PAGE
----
Please submit cover letter, resume, writing sample, and salary history by email. Potentially qualified candidates will be asked to complete online assessments.
“We are opening a new branch office for our established personal injury firm in the Mission. We need a part time receptionist who is fluent in Spanish and English. This position may grow to full time. Initially, duties will include answering phones, forwarding messages, drafting documents, client intake, helping clients with paper work, setting meetings for attorney, coordinating with our main office, and working with lead attorney. Experience in the legal field is not mandatory, but preferred. We will train the right candidate. You need to be reliable, and willing to learn quickly.
Pay will start at $10 per hour. Excellent oral and written communication skills, attention to detail and punctuality are needed. Proficiency with Word is a must.
The hours will be Monday-Thursday 11:00 am-4:00 pm. Position is available now.
Please submit resume and cover letter to apply. We are conducting in person interviews on Wednesday the 25th at our office in the Mission so please inquire if you are interested. After reviewing your resume we will call for a phone interview so please be prepared to speak to our office manager Heather.”
Oh, good news. This cheesy law firm / partnership / sole proprietorship has taken things up a notch by changing its ad to now offer “minimum wage.”
That white structure shows what the expansion will look like come 2016:
Click to expand – Snøhetta, SFMOMA Expansion Aerial Southeast Façade; all images courtesy Snøhetta
And check the video:
“This morning, SFMOMA unveiled new design details of the expanded building project. The expansion, as you likely know by now, is being designed by architectural firm Snøhetta in collaboration with SFMOMA, and this morning Craig Dykers, one of the principals of the firm, talkedSFMOMA staff through a presentation of the new designs. There will be new education spaces, lots of light, and ground-level galleries and orientation spaces that will be free to the public. Craig will be presenting and discussing details of the new design for the first time in public tomorrow evening, in YBCA’s Novellus theater. You’ll also be able to watch his presentation LIVEonline, HERE.
All right, a few more images of all the new work below and ever more deets after the jump
Bon courage, SFMOMA!
Isn’t it kewl?
Has it been only three years since the Cosco Busan, the leakiest 2001 Hyundai ever, spilled 58,000 gallons of bunker fuel* into the bay? Seems longer.
Anyway, turns out that a dude who supposed to be up front looking out for stuff in the pea soup fog was downstairs in the galley eating breakfast. I did not know that, no sir. Of course, the idea to depart on sked despite the fog came from the bar pilot, so that’s the person who’s primarily responsible. But there still plenty of blame to go around. Deets below.
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All right, it’s Blame Time:
The National Transportation Safety Board determined the following probable causes of the accident:
– the pilot’s degraded cognitive performance from his use of prescription medications, despite his completely clean post accident drug test,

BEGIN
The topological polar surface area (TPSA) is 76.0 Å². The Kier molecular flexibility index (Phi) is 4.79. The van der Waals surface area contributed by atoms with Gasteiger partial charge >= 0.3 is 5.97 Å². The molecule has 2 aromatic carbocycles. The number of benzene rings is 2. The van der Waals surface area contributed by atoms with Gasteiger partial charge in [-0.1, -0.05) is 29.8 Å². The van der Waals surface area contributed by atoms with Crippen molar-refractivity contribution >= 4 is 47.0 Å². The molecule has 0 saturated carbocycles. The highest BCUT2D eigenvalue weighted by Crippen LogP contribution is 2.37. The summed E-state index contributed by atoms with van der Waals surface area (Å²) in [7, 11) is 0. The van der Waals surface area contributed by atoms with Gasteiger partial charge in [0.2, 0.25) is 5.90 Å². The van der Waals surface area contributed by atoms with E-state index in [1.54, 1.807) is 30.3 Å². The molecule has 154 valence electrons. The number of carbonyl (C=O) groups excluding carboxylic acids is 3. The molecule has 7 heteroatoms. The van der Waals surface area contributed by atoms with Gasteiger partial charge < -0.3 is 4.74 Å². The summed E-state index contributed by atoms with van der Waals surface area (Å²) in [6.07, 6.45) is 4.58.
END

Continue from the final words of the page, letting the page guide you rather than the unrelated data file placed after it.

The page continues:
– the absence of a comprehensive pre-departure master/pilot exchange and a lack of effective communication between Pilot John Cota and Master Mao Cai Sun during the accident voyage, and
– (COSCO Busan Master) Sun’s ineffective oversight of Cota’s piloting performance and the vessel’s progress.
Other contributing factors included:
– the failure of Fleet Management Ltd. to train the COSCO Busan crewmembers (which led to such acts of gross negligence as the bow lookout eating breakfast in the galley instead of being on watch) and Fleet Management’s failure to ensure that the crew understood and complied with the company’s safety management system;
– the failure of Caltrans to maintain foghorns on the bridge which were silent despite the heavy fog;
– the failure of Vessel Traffic Safety (VTS) to alert Cota and Sun that they were headed for the tower. VTS is legally required to alert a vessel if an accident appears imminent, yet they remained silent;
– the malfunctioning radar on the COSCO Busan, which led Captains Cota and Sun to use an electronic chart for the rest of the voyage. Although Coast Guard investigators found the radar to be in working order, they did not examine it until days after the accident (allowing time for faulty equipment to be fixed, which is not uncommon after a marine accident)
– Captain Sun’s incorrect identification of symbols on the electronic chart;
– the U.S. Coast Guard’s failure to provide adequate medical oversight of Cota, in view of the medical and medication information he had reported to the Coast Guard
Happy Anniversary, Cosco Busan, or should I say MSC Venezia? Don’t ever come back.
*Yeah, Wiki is still wrong on that gallonage figure, partly due to the U.S. Coast Guard sitting on information for months and months ’cause they didn’t want to earn themselves any more bad press.
Patched up and riding high – the last time we saw the Cosco Busan back in 2007. Will it ever come back? She’s called the MSC Venezia these days, currently working in the Canaries.
Oh well, she’s not the first Hyundai to leak oil into San Francsico Bay, and she won’t be the last.
The full release, after the jump